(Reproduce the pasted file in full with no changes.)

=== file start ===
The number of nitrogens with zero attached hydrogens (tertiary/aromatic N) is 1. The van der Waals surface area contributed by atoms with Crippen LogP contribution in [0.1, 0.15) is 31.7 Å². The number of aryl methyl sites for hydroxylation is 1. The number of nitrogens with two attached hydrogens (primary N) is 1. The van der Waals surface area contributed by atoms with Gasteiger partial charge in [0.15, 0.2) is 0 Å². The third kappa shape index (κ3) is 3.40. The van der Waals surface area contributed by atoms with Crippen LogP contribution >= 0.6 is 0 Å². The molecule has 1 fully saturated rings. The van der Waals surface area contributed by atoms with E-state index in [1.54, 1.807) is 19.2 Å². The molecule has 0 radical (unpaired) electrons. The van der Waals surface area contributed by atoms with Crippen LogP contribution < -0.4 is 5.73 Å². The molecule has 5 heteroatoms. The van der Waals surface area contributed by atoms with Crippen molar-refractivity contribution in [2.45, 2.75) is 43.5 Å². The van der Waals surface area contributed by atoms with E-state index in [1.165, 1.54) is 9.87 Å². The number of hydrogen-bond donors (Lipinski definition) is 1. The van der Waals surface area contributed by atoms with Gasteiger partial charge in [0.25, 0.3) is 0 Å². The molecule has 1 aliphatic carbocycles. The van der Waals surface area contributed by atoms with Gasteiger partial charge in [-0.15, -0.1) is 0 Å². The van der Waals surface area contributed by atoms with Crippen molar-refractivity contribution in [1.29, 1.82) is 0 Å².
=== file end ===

The number of nitrogens with zero attached hydrogens (tertiary/aromatic N) is 1. The van der Waals surface area contributed by atoms with Crippen LogP contribution in [0.1, 0.15) is 31.7 Å². The number of aryl methyl sites for hydroxylation is 1. The number of nitrogens with two attached hydrogens (primary N) is 1. The van der Waals surface area contributed by atoms with Gasteiger partial charge in [0.15, 0.2) is 0 Å². The third kappa shape index (κ3) is 3.40. The van der Waals surface area contributed by atoms with Crippen LogP contribution >= 0.6 is 0 Å². The molecule has 1 fully saturated rings. The van der Waals surface area contributed by atoms with E-state index in [1.54, 1.807) is 19.2 Å². The molecule has 0 radical (unpaired) electrons. The van der Waals surface area contributed by atoms with Crippen LogP contribution < -0.4 is 5.73 Å². The molecule has 5 heteroatoms. The van der Waals surface area contributed by atoms with Crippen molar-refractivity contribution in [2.45, 2.75) is 43.5 Å². The van der Waals surface area contributed by atoms with E-state index in [1.165, 1.54) is 9.87 Å². The number of hydrogen-bond donors (Lipinski definition) is 1. The van der Waals surface area contributed by atoms with Gasteiger partial charge in [0.25, 0.3) is 0 Å². The molecule has 1 aliphatic carbocycles. The van der Waals surface area contributed by atoms with Gasteiger partial charge in [-0.15, -0.1) is 0 Å². The van der Waals surface area contributed by atoms with Crippen molar-refractivity contribution in [1.29, 1.82) is 0 Å².